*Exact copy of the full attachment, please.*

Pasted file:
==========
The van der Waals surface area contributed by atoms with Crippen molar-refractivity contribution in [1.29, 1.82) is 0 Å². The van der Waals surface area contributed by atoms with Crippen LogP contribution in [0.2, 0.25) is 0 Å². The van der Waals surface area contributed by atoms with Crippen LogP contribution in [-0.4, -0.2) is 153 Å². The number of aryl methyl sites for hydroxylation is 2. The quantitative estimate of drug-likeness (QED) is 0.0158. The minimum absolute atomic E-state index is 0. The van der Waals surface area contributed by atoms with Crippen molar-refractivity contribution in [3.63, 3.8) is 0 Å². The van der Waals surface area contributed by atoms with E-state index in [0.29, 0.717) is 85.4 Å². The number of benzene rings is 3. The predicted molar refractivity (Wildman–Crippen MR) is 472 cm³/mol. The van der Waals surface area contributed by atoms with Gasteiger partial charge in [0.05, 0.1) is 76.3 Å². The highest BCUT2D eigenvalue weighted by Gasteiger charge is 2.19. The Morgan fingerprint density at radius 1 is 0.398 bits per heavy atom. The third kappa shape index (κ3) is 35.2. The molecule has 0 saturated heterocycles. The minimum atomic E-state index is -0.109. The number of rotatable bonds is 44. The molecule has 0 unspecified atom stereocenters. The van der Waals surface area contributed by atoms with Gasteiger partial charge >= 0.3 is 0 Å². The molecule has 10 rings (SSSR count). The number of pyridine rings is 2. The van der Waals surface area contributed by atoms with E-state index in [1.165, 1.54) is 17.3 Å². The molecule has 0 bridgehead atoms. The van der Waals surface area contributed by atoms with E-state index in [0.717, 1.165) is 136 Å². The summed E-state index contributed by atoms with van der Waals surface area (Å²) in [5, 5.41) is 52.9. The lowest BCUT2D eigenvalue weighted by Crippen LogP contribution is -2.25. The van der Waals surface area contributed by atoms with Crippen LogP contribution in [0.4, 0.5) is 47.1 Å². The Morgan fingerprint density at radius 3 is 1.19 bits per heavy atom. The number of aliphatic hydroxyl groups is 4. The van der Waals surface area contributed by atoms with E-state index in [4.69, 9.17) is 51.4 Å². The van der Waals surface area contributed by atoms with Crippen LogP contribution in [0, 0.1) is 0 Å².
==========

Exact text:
The van der Waals surface area contributed by atoms with Crippen molar-refractivity contribution in [1.29, 1.82) is 0 Å². The van der Waals surface area contributed by atoms with Crippen LogP contribution in [0.2, 0.25) is 0 Å². The van der Waals surface area contributed by atoms with Crippen LogP contribution in [-0.4, -0.2) is 153 Å². The number of aryl methyl sites for hydroxylation is 2. The quantitative estimate of drug-likeness (QED) is 0.0158. The minimum absolute atomic E-state index is 0. The van der Waals surface area contributed by atoms with Crippen molar-refractivity contribution in [3.63, 3.8) is 0 Å². The van der Waals surface area contributed by atoms with E-state index in [0.29, 0.717) is 85.4 Å². The number of benzene rings is 3. The predicted molar refractivity (Wildman–Crippen MR) is 472 cm³/mol. The van der Waals surface area contributed by atoms with Gasteiger partial charge in [0.05, 0.1) is 76.3 Å². The highest BCUT2D eigenvalue weighted by Gasteiger charge is 2.19. The Morgan fingerprint density at radius 1 is 0.398 bits per heavy atom. The third kappa shape index (κ3) is 35.2. The molecule has 0 saturated heterocycles. The minimum atomic E-state index is -0.109. The number of rotatable bonds is 44. The molecule has 0 unspecified atom stereocenters. The van der Waals surface area contributed by atoms with Gasteiger partial charge >= 0.3 is 0 Å². The molecule has 10 rings (SSSR count). The number of pyridine rings is 2. The van der Waals surface area contributed by atoms with E-state index in [1.165, 1.54) is 17.3 Å². The molecule has 0 bridgehead atoms. The van der Waals surface area contributed by atoms with E-state index in [0.717, 1.165) is 136 Å². The summed E-state index contributed by atoms with van der Waals surface area (Å²) in [5, 5.41) is 52.9. The lowest BCUT2D eigenvalue weighted by Crippen LogP contribution is -2.25. The van der Waals surface area contributed by atoms with Crippen LogP contribution in [0.4, 0.5) is 47.1 Å². The Morgan fingerprint density at radius 3 is 1.19 bits per heavy atom. The number of aliphatic hydroxyl groups is 4. The van der Waals surface area contributed by atoms with E-state index in [4.69, 9.17) is 51.4 Å². The van der Waals surface area contributed by atoms with Crippen LogP contribution in [0, 0.1) is 0 Å².